2020 was an unprecedented year in the history of telecommuting. According to Gartner, 88% of organizations have encouraged or required employees to work from home due to Coronavirus.
We would like to believe that if popular sitcom Friends had an episode dedicated to this phenomenon, it would be something along the lines of – “The One Where Everyone Workedfrom Home.”
Work from home paints a rosy picture, especially on stock photos and social media.
Think of an immaculate desk, a peaceful green corner overlooking the vast expanse, all tasks neatly lined up on sticky notes, and having a cup of cappuccino. Working in this setup is dream-like.
Truth be told, working from the home’s confines during lockdown (at least in the initial days for some) was more complicated than usual for most.
Several professionals who were already living alone went into more profound isolation.The ones with young children had to juggle between taking care of their schedules and managing work. The absence of daycare and school coupled with mandatory self-isolation mode only made matters worse.
That’s just the tip of the iceberg. There were several challenges as a result of remote working, which surfaced in 2020. In no particular order, these are:
Fear of Missing Out
In 2020, the search interest related to “team-building” on Google was over 9%, depicting people’s struggle to adjust to the New Normal. This comes as no surprise. When people sign up to work with a company, they often seek a great work culture. This includes working with team membersor, say, regular team outings and water-cooler moments. Employees who were not used to working in isolation started experiencing the fear of missing out. They couldn’t turn to their colleagues for support when they felt stressed out or overwhelmed.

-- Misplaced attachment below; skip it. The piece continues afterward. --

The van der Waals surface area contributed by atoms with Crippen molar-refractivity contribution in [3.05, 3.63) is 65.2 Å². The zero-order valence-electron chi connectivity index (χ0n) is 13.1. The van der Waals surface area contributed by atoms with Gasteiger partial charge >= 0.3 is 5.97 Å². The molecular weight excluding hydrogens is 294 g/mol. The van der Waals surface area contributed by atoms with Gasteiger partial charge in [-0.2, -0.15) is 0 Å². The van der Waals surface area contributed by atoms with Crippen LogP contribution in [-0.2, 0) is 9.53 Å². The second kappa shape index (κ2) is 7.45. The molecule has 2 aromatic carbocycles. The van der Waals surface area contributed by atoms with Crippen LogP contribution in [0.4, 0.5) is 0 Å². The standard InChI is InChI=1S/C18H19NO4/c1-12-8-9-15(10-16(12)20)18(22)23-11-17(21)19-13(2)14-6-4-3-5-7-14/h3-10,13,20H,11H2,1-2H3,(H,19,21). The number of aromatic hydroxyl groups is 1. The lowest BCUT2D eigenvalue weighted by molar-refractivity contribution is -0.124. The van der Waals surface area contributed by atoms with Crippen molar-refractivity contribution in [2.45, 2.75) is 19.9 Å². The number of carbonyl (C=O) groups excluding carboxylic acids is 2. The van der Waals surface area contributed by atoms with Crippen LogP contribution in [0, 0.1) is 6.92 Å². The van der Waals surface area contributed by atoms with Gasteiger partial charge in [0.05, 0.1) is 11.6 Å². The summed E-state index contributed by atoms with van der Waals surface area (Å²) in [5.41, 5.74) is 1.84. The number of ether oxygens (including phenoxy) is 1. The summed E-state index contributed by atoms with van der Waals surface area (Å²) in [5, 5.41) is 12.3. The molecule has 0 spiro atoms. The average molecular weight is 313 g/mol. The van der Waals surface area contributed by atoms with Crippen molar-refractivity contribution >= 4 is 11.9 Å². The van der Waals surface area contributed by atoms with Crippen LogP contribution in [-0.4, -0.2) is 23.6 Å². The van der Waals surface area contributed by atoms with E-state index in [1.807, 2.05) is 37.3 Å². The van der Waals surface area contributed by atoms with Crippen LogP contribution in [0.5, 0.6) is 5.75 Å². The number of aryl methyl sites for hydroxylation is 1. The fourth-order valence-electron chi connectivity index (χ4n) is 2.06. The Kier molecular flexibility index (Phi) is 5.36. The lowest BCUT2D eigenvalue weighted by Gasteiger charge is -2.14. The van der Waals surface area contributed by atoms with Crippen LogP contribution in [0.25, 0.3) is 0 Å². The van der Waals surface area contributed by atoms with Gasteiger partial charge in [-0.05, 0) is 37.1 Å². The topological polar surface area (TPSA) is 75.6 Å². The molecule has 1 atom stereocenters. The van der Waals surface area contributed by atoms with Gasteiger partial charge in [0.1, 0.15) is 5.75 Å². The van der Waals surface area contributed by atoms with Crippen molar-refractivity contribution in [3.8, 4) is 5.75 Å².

The lack of face-to-face communication left them dissatisfied and led to declining psychological well-being. According to Buffer, 19% of remote employees reported loneliness as their biggest challenge. Increased workloads and burnouts from back-to-back virtual meetings further added to their woes.
Motivation Took a Hit
Remote working is an excellent alternative for self-motivated individuals. But for others, the arrangement proved to be counterproductive, mainly because they missed theoffice buzz. Keeping this in mind, web apps such as Sound of Colleagues sprang into action, offering ambient office noise that helped push productivity for those who missed their office’s daily humdrum.
That aside, situations such as the lack of rewards and incentives, micromanagement, and missing team spirit, led to a massive dip in motivation for remote workers in 2020.
Compared with the standard office cubicle, a home office has many distractions. The chaos in their surroundings makes it difficult for employees to focus on their tasks.A survey by Glassdoor revealed that about 32% of employees say watching TV is a top distraction when working remotely, followed by 27% who say child care is a huge distraction.
The bell rings in the middle of an important call. The neighboring dog barks during ongoing Zoom meetings. The background noises were commonplace andamplified by the lack of soundproof workspaces.